If you have a child or grandchild who struggles with focus and completing tasks, you may want to consider getting them tested for both attention-deficit disorder (ADD), and hearing loss. The symptoms of these two conditions are similar, and a child can have both.
Learn more about ADD
You have probably heard of ADD at least once in your life. It’s defined as a set of behaviors, which do not have any known cause and no definitive physical tests. Symptoms of ADD can imitate other health problems like hearing loss.
Children who have ADD may be prone to impulsive behavior, grapple with concentrating during class, substandard skills in organization, may not attempt tasks that demand prolonged periods of mental exertion, and become quickly distracted more than their classmates.
Children with a similar disorder known as attention-deficit hyperactive disorder (ADHD) - may also appear to be restless, and attempt to take on multiple tasks at the same time.
Adults and children grapple with these skills, but if they have conduct that is worse than their peers, this could mean that they have ADD or ADHD.
Is it Hearing Loss, Is it ADD or ADHD, or Is it a Learning Disorder
There has been a rise in the number of people who were diagnosed with ADHD within the past few decades. This could imply that there are some misdiagnoses or possible overlap with hearing loss that also increases.
About 3 out of 1,000 children in the U.S. are born with measurable hearing loss in one or both ears. Hearing loss, whether mild or severe, can lead to learning difficulties. A child with any range of hearing loss can miss at least 50 percent of conversations and lectures that occur in school.
Here are some examples of how hearing loss may be mistaken for ADHD:
Children who have ADHD typically only have normal language development in speech that is at the same level as their peers. On the other hand, children with untreated hearing loss may lag in these areas.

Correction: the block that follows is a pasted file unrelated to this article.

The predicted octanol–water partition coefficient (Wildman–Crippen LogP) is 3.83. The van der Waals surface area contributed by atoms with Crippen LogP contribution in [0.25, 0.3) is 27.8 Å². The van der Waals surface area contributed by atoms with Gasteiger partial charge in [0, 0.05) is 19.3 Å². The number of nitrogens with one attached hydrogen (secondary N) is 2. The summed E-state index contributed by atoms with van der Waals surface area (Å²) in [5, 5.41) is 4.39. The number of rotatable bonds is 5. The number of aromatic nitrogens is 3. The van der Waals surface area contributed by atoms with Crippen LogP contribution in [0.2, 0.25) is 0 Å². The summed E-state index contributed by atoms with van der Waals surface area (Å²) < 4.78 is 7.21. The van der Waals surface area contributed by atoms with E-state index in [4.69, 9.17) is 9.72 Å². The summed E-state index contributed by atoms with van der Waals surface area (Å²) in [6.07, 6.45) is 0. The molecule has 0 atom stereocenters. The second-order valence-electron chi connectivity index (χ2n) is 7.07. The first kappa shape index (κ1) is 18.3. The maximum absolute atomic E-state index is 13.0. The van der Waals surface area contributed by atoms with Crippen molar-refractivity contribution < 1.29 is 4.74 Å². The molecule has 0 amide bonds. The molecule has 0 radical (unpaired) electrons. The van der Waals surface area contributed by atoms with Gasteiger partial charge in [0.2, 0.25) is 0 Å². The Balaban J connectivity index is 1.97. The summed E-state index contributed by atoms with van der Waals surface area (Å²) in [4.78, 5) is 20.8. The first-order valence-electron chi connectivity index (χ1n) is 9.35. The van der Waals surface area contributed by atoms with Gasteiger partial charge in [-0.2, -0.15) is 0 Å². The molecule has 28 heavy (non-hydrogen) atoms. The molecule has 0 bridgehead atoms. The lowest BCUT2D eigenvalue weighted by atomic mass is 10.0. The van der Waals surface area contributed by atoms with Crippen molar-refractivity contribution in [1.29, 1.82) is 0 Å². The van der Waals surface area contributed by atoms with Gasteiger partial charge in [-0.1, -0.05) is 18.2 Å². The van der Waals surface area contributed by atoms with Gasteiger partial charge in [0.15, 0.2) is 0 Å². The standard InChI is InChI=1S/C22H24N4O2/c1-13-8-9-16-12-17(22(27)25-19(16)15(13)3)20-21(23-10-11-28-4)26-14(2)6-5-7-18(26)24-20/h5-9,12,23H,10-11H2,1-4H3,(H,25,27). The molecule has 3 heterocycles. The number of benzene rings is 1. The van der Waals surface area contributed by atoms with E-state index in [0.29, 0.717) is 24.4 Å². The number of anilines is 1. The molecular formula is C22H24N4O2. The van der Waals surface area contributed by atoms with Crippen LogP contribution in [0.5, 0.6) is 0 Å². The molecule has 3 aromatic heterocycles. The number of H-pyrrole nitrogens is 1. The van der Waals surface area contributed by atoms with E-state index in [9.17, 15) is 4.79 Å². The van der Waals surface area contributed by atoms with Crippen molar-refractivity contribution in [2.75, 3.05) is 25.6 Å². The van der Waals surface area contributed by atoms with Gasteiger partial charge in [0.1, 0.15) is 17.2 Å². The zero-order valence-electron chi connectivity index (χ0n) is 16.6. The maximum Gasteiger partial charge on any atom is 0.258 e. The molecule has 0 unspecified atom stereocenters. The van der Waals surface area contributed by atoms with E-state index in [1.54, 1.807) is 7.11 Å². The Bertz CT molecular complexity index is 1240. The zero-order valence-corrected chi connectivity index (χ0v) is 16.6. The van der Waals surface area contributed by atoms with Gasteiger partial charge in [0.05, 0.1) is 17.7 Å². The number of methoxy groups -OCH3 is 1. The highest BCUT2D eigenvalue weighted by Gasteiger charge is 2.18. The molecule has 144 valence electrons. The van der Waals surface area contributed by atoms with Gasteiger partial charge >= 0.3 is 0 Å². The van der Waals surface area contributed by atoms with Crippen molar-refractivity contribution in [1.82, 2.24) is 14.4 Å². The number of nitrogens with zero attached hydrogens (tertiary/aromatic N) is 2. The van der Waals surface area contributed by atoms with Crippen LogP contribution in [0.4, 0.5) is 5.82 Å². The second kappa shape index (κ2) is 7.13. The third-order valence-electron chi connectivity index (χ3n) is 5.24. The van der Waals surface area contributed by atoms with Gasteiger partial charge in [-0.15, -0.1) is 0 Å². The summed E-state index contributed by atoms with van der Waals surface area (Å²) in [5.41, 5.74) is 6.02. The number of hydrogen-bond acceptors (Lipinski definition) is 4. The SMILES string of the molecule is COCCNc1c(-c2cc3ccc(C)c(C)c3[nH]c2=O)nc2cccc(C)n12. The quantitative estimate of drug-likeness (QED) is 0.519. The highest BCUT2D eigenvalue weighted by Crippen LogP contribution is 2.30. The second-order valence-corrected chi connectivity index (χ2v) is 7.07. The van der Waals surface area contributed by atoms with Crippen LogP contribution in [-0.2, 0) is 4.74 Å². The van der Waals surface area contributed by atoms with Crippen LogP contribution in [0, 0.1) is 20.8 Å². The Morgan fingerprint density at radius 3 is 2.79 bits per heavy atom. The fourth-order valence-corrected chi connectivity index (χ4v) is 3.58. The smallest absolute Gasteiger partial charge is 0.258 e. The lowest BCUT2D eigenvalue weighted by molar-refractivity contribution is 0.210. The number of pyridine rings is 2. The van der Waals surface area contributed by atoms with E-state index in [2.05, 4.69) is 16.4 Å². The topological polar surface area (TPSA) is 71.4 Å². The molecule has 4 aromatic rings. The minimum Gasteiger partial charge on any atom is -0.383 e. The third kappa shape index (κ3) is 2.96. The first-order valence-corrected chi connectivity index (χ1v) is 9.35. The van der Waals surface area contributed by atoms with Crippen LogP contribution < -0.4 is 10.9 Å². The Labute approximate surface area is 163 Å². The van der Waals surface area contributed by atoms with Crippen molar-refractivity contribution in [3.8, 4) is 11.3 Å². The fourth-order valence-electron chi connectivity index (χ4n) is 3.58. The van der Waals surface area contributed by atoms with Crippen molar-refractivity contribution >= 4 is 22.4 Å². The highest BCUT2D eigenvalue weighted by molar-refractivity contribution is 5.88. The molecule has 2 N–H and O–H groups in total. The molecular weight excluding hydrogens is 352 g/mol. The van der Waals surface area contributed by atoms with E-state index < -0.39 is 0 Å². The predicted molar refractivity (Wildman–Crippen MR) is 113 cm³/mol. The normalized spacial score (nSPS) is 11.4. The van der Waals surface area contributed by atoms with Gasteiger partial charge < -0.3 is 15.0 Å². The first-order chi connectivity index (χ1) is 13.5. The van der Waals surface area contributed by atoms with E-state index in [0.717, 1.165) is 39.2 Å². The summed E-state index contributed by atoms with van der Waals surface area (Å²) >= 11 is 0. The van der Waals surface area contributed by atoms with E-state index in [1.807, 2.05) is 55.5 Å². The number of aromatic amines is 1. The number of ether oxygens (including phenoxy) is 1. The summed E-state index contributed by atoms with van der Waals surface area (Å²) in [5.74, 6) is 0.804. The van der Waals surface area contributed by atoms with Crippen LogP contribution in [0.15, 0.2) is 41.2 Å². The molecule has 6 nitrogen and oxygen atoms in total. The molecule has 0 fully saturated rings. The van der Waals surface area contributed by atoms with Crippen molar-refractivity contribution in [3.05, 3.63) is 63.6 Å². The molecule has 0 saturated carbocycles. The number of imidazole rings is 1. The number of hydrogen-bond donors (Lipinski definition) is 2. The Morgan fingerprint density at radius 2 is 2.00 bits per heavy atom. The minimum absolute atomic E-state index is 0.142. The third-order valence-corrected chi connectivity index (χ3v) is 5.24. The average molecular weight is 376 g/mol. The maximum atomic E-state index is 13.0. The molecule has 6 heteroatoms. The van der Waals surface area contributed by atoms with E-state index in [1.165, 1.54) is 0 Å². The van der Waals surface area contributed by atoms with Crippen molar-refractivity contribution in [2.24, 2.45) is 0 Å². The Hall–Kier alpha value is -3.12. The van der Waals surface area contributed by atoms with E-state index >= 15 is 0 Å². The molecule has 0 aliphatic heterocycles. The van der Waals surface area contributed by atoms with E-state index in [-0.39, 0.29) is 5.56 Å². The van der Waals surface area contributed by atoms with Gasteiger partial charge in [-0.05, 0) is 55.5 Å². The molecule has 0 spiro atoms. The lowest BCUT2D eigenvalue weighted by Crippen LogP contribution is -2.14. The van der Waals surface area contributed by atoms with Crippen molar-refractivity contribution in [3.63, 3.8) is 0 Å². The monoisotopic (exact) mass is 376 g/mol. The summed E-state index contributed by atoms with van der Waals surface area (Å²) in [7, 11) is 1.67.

There’s a chance that a child could have both conditions, but an accurate assessment is needed to avoid unneeded medication and find the best methods to help the child achieve in the classroom.
Getting treatment for hearing loss will significantly make a positive difference in a child’s life, whether or not they have ADHD.
It can be tricky to distinguish the difference between hearing loss and ADHD. Hearing loss can feel like not being able to hear someone in a conversation where entire words or parts of words are spliced out. It can be difficult to sustain your attention when most of the information is unclear. This is why hearing loss can sometimes be mistaken for ADHD.
ADHD Diagnosis can Help
A proper diagnosis for ADHD can help determine the right course of action for a child.
Children who have hearing loss and ADHD, generally get their hearing tested first.
ADHD is diagnosed through behavioral and psychological symptoms while answering a series of questions that can be subjective.
A Delay in Language Acquisition
Some children who have hearing loss may also experience a setback in their development of speech. Unless there is an early diagnosis, intervention, and treatment with hearing aids and speech therapy sessions, there’s a high chance that they will fall behind their peers in this realm.
If your child is struggling in school and you suspect that hearing loss may be the problem, contact us at Pure Sound Hearing for a complimentary hearing test and consultation.
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